Synopsis – A lavish train ride unfolds into a stylish & suspenseful mystery. From the novel by Agatha Christie, Murder on the Orient Express tells of thirteen stranded strangers & one man’s race to solve the puzzle before the murderer strikes again.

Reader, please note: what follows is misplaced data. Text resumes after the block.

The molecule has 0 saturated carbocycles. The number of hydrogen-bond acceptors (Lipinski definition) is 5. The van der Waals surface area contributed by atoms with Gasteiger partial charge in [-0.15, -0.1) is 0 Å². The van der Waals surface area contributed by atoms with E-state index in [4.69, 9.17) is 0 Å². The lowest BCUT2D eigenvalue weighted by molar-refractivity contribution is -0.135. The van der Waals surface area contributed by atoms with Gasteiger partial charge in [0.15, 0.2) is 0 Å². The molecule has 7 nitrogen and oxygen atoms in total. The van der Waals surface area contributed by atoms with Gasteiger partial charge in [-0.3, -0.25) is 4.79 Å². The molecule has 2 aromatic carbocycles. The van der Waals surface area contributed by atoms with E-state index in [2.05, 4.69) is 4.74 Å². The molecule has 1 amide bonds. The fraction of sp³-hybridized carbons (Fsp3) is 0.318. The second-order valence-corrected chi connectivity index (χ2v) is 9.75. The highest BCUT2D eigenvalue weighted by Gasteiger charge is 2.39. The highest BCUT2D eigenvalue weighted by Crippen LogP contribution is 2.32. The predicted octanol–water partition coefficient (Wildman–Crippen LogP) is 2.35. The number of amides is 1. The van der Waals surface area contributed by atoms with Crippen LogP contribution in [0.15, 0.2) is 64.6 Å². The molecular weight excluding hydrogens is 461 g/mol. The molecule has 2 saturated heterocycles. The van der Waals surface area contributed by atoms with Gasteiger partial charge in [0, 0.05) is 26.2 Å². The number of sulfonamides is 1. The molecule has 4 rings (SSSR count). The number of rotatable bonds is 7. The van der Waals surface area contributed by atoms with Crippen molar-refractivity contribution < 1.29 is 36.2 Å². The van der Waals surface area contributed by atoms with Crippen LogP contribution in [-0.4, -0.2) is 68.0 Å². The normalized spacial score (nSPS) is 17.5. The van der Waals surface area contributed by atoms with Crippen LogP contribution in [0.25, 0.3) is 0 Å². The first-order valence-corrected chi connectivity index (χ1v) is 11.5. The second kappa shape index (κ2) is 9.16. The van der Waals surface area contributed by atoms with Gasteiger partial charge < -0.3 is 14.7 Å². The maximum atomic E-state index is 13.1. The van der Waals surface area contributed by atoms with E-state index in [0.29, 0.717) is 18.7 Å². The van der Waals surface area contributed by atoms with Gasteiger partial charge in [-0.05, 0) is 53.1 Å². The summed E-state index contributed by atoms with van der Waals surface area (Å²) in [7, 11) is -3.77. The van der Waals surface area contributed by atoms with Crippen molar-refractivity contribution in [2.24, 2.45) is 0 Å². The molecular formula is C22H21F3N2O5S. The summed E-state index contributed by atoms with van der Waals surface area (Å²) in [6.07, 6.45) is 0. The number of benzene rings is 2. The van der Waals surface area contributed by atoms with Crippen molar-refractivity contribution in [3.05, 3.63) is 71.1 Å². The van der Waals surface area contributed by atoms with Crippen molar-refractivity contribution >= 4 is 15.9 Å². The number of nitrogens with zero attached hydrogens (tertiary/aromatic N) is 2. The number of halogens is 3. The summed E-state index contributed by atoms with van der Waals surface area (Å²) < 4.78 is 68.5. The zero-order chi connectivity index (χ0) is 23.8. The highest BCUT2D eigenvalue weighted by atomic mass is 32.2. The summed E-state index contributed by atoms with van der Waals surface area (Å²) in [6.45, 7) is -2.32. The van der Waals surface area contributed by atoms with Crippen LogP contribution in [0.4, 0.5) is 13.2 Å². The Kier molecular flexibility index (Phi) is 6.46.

My Take – I came into the screening of this Kenneth Branagh directed adaption having virtually no familiarity with the storyline of the 1934 novel from author Agatha Christie, nor had I ever seen any screen adaptions, including the quite popular 1974 film from director Sidney Lumet, all I knew was that the trailer blew me away! With all ingredients like, a tremendous cast, a good looking production-design and a seasoned director with deep roots in both stage and film-work, in the pot, it seemed like this film was destined to be great, right? Unfortunately, in my view, no, not quite. There’s a big problem with director Branagh‘s 2017 adaption of the Hercule Poirot-based murder mystery because it fails to do the one thing that a murder mystery is meant to do, which is to keep you deeply interested from beginning to end. Don’t get me wrong, the film is perfectly watchable, as the storyline is good, with the excellent and varied cast keeping the film consistently engaging, and captivating us as only these fine actors can do, yet the imperfect tone overshadows what could have been quite an exceptional whodunit, hereby underwhelming both Christie diehards and casual observers. The story follows Hercule Poirot (Kenneth Branagh), an irascible, borderline OCD, but undeniably great Belgian detective, who in the year 1934, is dragged around the world by grateful police forces to help solve unsolvable crimes, and his reputation precedes him wherever he goes. After solving a case in Jerusalem, Poirot is called back to the UK with his fastest mode of transport being the famous Orient Express, all thanks to a seat granted by his friend Bouc (Tom Bateman), who is now the director of the famous train.